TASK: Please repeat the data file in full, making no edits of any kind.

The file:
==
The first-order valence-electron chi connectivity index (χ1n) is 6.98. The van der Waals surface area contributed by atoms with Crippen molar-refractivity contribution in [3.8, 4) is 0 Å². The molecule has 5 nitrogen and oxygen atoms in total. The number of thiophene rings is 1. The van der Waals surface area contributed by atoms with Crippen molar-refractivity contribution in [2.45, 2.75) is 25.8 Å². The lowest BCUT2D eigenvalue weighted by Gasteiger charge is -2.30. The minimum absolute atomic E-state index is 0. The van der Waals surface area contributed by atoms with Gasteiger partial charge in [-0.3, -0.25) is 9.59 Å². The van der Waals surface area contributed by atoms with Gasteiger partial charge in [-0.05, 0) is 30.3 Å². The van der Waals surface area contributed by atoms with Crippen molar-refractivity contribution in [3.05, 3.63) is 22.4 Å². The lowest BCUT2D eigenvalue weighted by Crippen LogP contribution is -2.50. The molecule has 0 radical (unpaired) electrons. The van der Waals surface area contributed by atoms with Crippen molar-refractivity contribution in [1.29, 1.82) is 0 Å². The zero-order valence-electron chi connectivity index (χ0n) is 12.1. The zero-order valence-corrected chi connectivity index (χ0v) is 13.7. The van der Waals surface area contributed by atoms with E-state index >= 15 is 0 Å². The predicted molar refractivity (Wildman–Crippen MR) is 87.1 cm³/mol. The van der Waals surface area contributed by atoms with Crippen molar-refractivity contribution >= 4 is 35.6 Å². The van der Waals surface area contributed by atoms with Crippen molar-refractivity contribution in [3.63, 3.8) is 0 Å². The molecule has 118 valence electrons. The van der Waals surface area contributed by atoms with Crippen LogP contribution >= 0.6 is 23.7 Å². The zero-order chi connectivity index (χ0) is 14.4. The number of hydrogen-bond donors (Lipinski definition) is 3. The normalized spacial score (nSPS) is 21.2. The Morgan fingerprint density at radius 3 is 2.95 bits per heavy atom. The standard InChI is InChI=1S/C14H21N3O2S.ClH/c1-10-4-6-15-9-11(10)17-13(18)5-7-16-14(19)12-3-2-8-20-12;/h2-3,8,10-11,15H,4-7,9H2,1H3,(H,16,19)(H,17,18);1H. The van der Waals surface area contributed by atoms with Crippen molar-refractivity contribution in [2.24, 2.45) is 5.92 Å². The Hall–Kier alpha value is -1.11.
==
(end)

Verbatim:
The first-order valence-electron chi connectivity index (χ1n) is 6.98. The van der Waals surface area contributed by atoms with Crippen molar-refractivity contribution in [3.8, 4) is 0 Å². The molecule has 5 nitrogen and oxygen atoms in total. The number of thiophene rings is 1. The van der Waals surface area contributed by atoms with Crippen molar-refractivity contribution in [2.45, 2.75) is 25.8 Å². The lowest BCUT2D eigenvalue weighted by Gasteiger charge is -2.30. The minimum absolute atomic E-state index is 0. The van der Waals surface area contributed by atoms with Gasteiger partial charge in [-0.3, -0.25) is 9.59 Å². The van der Waals surface area contributed by atoms with Gasteiger partial charge in [-0.05, 0) is 30.3 Å². The van der Waals surface area contributed by atoms with Crippen molar-refractivity contribution in [3.05, 3.63) is 22.4 Å². The lowest BCUT2D eigenvalue weighted by Crippen LogP contribution is -2.50. The molecule has 0 radical (unpaired) electrons. The van der Waals surface area contributed by atoms with Crippen molar-refractivity contribution in [1.29, 1.82) is 0 Å². The zero-order valence-electron chi connectivity index (χ0n) is 12.1. The zero-order valence-corrected chi connectivity index (χ0v) is 13.7. The van der Waals surface area contributed by atoms with E-state index >= 15 is 0 Å². The predicted molar refractivity (Wildman–Crippen MR) is 87.1 cm³/mol. The van der Waals surface area contributed by atoms with Crippen molar-refractivity contribution >= 4 is 35.6 Å². The van der Waals surface area contributed by atoms with Crippen molar-refractivity contribution in [3.63, 3.8) is 0 Å². The molecule has 118 valence electrons. The van der Waals surface area contributed by atoms with Crippen LogP contribution >= 0.6 is 23.7 Å². The zero-order chi connectivity index (χ0) is 14.4. The number of hydrogen-bond donors (Lipinski definition) is 3. The normalized spacial score (nSPS) is 21.2. The Morgan fingerprint density at radius 3 is 2.95 bits per heavy atom. The standard InChI is InChI=1S/C14H21N3O2S.ClH/c1-10-4-6-15-9-11(10)17-13(18)5-7-16-14(19)12-3-2-8-20-12;/h2-3,8,10-11,15H,4-7,9H2,1H3,(H,16,19)(H,17,18);1H. The van der Waals surface area contributed by atoms with Crippen molar-refractivity contribution in [2.24, 2.45) is 5.92 Å². The Hall–Kier alpha value is -1.11.